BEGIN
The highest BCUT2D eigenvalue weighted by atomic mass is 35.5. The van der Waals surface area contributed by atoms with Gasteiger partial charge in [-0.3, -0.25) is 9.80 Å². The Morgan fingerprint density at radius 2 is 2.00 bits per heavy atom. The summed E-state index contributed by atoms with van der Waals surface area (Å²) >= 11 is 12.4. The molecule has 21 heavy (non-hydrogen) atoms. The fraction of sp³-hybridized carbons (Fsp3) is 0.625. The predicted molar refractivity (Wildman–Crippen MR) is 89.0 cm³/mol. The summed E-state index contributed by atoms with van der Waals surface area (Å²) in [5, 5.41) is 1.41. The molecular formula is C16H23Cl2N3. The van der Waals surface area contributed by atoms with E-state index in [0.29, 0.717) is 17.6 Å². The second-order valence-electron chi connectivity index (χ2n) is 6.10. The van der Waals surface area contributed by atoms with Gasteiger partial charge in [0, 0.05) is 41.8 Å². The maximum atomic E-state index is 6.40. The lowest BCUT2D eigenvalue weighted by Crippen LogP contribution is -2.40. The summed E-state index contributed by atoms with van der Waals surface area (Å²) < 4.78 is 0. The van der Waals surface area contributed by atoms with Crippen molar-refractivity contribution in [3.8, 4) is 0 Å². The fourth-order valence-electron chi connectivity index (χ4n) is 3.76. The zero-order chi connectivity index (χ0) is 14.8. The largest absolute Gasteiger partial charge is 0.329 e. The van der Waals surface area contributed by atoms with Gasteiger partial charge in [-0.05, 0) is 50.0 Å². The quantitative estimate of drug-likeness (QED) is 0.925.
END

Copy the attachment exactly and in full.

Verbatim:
The highest BCUT2D eigenvalue weighted by atomic mass is 35.5. The van der Waals surface area contributed by atoms with Gasteiger partial charge in [-0.3, -0.25) is 9.80 Å². The Morgan fingerprint density at radius 2 is 2.00 bits per heavy atom. The summed E-state index contributed by atoms with van der Waals surface area (Å²) >= 11 is 12.4. The molecule has 21 heavy (non-hydrogen) atoms. The fraction of sp³-hybridized carbons (Fsp3) is 0.625. The predicted molar refractivity (Wildman–Crippen MR) is 89.0 cm³/mol. The summed E-state index contributed by atoms with van der Waals surface area (Å²) in [5, 5.41) is 1.41. The molecular formula is C16H23Cl2N3. The van der Waals surface area contributed by atoms with E-state index in [0.29, 0.717) is 17.6 Å². The second-order valence-electron chi connectivity index (χ2n) is 6.10. The van der Waals surface area contributed by atoms with Gasteiger partial charge in [0, 0.05) is 41.8 Å². The maximum atomic E-state index is 6.40. The lowest BCUT2D eigenvalue weighted by Crippen LogP contribution is -2.40. The summed E-state index contributed by atoms with van der Waals surface area (Å²) < 4.78 is 0. The van der Waals surface area contributed by atoms with Crippen molar-refractivity contribution in [3.8, 4) is 0 Å². The fourth-order valence-electron chi connectivity index (χ4n) is 3.76. The zero-order chi connectivity index (χ0) is 14.8. The largest absolute Gasteiger partial charge is 0.329 e. The van der Waals surface area contributed by atoms with Gasteiger partial charge in [-0.05, 0) is 50.0 Å². The quantitative estimate of drug-likeness (QED) is 0.925.